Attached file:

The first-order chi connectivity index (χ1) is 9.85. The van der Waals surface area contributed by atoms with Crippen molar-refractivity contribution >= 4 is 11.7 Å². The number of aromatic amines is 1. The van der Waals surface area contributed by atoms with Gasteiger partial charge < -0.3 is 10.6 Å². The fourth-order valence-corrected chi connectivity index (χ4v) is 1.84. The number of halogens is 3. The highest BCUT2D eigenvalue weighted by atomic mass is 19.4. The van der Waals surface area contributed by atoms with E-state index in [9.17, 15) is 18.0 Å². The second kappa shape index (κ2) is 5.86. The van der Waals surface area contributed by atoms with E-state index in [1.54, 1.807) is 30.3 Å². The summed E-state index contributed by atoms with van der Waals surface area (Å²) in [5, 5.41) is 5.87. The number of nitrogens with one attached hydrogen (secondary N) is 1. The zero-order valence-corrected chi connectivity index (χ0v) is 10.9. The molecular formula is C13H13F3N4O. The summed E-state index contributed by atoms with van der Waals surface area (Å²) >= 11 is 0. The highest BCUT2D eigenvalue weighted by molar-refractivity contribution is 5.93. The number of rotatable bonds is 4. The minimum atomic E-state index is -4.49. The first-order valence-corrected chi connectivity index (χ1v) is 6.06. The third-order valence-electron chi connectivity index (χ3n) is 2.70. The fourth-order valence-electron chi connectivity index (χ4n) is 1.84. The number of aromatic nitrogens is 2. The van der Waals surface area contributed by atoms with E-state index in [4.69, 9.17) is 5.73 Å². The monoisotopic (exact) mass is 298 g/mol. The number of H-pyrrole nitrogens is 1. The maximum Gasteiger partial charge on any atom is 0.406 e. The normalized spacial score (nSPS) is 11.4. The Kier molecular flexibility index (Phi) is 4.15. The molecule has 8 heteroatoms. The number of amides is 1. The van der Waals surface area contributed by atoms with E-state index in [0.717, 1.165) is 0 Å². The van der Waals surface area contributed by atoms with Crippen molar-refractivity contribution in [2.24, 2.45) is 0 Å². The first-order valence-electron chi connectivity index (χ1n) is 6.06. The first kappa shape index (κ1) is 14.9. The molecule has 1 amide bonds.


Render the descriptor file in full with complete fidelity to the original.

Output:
The first-order chi connectivity index (χ1) is 9.85. The van der Waals surface area contributed by atoms with Crippen molar-refractivity contribution >= 4 is 11.7 Å². The number of aromatic amines is 1. The van der Waals surface area contributed by atoms with Gasteiger partial charge < -0.3 is 10.6 Å². The fourth-order valence-corrected chi connectivity index (χ4v) is 1.84. The number of halogens is 3. The highest BCUT2D eigenvalue weighted by atomic mass is 19.4. The van der Waals surface area contributed by atoms with E-state index in [9.17, 15) is 18.0 Å². The second kappa shape index (κ2) is 5.86. The van der Waals surface area contributed by atoms with E-state index in [1.54, 1.807) is 30.3 Å². The summed E-state index contributed by atoms with van der Waals surface area (Å²) in [5, 5.41) is 5.87. The number of nitrogens with one attached hydrogen (secondary N) is 1. The zero-order valence-corrected chi connectivity index (χ0v) is 10.9. The molecular formula is C13H13F3N4O. The summed E-state index contributed by atoms with van der Waals surface area (Å²) >= 11 is 0. The highest BCUT2D eigenvalue weighted by molar-refractivity contribution is 5.93. The number of rotatable bonds is 4. The minimum atomic E-state index is -4.49. The first-order valence-corrected chi connectivity index (χ1v) is 6.06. The third-order valence-electron chi connectivity index (χ3n) is 2.70. The fourth-order valence-electron chi connectivity index (χ4n) is 1.84. The number of aromatic nitrogens is 2. The van der Waals surface area contributed by atoms with E-state index in [4.69, 9.17) is 5.73 Å². The monoisotopic (exact) mass is 298 g/mol. The number of H-pyrrole nitrogens is 1. The maximum Gasteiger partial charge on any atom is 0.406 e. The normalized spacial score (nSPS) is 11.4. The Kier molecular flexibility index (Phi) is 4.15. The molecule has 8 heteroatoms. The number of amides is 1. The van der Waals surface area contributed by atoms with E-state index in [0.717, 1.165) is 0 Å². The van der Waals surface area contributed by atoms with Crippen molar-refractivity contribution in [2.24, 2.45) is 0 Å². The first-order valence-electron chi connectivity index (χ1n) is 6.06. The first kappa shape index (κ1) is 14.9. The molecule has 1 amide bonds.